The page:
WTN: Llano Estacado 2010 Tempranillo Newsom Vineyard

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WTN: Llano Estacado 2010 Tempranillo Newsom Vineyard

Postby Peter May » Mon Sep 03, 2012 12:27 pm

Llano Estacado ‘Cellar Reserve’ 2010 Tempranillo Newsom Vineyard (Texas High Plains AVA)

For obvious reasons I don’t get much opportunity to drink Texan wine and even in Texas much ‘Texan’ wine is grown elsewhere.

But this one is 100% Texan, grown at altitude in the High Plains region in the west of Texas where vinifera can survive.

This was attractively silky with enough of a tannin edge to match well with roast leg of lamb. Very enjoyable.

I’d carried the bottle in my case in the boot of the car across Texas in temperatures that reached 114F / 44C but it showed no sign of damage.

Served this to friends last night and realised the last time I served them an American wine it was also Tempranillo, a beautiful wine from Moon Curser I’d brought back from Okanagen, BC.

Is Tempranillo going to be the next fashionable variety in the America’s?
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Re: WTN: Llano Estacado 2010 Tempranillo Newsom Vineyard

Postby Bruce K » Tue Sep 04, 2012 10:21 am

Peter May wrote:Is Tempranillo going to be the next fashionable variety in the America’s?


I'm not sure Tempranillo will ever reach "fashionable" status, but some winemakers in North America are doing a good job with it and it appears to grow well in climates (dry, sunny, hot days, cool nights) not dissimilar from those where it grows in Spain. I recently tasted tempranillos from Gramercy and Kerloo (in Walla Walla, WA) that I thought were terrific and I've also had a good one from Seven Hills. I've heard good things about Abacela in southern Oregon. I once had a tempranillo from Mexico (Baja) that was quite good. Didn't know they were growing it in B.C., but given the similarity to Washington, that makes sense. I've never had a California tempranillo, but I'm sure others here have.
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Re: WTN: Llano Estacado 2010 Tempranillo Newsom Vineyard

Postby Mark Lipton » Tue Sep 04, 2012 2:15 pm

Interesting note, Peter. Years ago we visited Llano Estacado in Lubbock. The visit was fun if not exactly filled with memorable wines. One snippet of conversation that remains in my memory was their response when I asked about why they'd planted grapes on level ground and not a hillside: "We didn't have to work to get stressed vines. In Texas, those vines are naturally stressed!" :lol:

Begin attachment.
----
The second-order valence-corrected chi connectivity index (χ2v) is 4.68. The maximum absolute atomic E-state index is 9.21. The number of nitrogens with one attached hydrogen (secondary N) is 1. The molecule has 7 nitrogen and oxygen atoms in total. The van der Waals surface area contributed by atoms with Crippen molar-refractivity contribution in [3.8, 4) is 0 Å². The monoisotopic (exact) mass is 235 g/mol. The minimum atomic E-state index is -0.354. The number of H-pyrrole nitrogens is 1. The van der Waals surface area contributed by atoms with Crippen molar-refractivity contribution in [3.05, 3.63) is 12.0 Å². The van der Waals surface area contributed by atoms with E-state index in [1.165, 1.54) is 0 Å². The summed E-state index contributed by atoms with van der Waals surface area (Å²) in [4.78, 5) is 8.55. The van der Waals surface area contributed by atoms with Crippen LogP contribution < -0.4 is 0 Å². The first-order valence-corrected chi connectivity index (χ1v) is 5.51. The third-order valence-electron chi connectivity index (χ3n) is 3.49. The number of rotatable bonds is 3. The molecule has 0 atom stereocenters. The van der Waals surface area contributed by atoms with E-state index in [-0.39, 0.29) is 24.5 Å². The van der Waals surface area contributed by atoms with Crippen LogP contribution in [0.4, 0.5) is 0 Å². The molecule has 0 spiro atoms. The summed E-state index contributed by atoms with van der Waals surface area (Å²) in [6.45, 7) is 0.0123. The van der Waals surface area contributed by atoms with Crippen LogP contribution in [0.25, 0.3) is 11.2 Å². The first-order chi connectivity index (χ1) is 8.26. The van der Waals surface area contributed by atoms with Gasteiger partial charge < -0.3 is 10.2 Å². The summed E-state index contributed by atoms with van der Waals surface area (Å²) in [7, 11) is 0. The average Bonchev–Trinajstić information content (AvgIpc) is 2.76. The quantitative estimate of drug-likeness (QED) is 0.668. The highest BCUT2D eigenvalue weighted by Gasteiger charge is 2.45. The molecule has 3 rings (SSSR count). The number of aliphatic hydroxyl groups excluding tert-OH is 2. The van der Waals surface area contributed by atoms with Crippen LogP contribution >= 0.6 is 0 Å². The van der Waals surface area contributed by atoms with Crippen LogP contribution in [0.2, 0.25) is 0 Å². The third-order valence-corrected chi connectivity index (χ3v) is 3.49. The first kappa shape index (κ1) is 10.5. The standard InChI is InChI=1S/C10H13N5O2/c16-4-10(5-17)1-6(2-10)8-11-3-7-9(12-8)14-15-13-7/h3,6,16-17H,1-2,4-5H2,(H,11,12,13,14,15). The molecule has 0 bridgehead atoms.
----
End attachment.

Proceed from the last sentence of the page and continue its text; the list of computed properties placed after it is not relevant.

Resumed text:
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Re: WTN: Llano Estacado 2010 Tempranillo Newsom Vineyard

Postby Hoke » Tue Sep 04, 2012 6:27 pm

The next big thing? That's a lot to put on one little grape variety, Peter. :D

There are several decent and moderately impressive tempranillos from the New World these days. Some have been named already. (And Abacela, for my money, is right now the best.) Parts of California, much of southwest Oregon---those are great places for tempranillo. Texas could be, if only because there's a hell of a lot of ground to cover there. Plus Texas has some similarities to the Estremadura-like zones of Spain and Portugal.

[The trouble with Texas---I was there through the 70s and 80s and did more than my share of boosterism---is that they had a major false start in the 70's (they were encouraged by the "experts"--who were clueless and guessing---to plant hybrids and crosses, which sadly the public had zero interest in, had to to re-think and re-tool and shift over and got a good part wrong (shifted to vinifera, but often the wrong varieites in the wrong places or in the wrong sytles), and then had to deal with a sudden influx of external money/authority which was much more interested in the "things are bigger here, boy; let's make us some money", losing an awful lot of the artisanal focus just when artisanal was starting to get a good grip on the market.] But yeah, Texas has the potential, for sure.

The thing about tempranillo is that it isn't an aromatic grape, and therefore works best when it is being "enhanced" in some way---through blending, through wood/age regimens, or even "shudder" through excess ripening and hang time and raisination. Which the Californians are perfecty capable of and willing to do, of course; much of what California is these days is mass bulk manipulators, after all, ready to turn on a dime when a dime can be earned.

Short answer? I'd love to see more people playing with tempranillo, so we could get enough of a range to see which directions would be best. And get your hands on an Abacela. You'll enjoy it.
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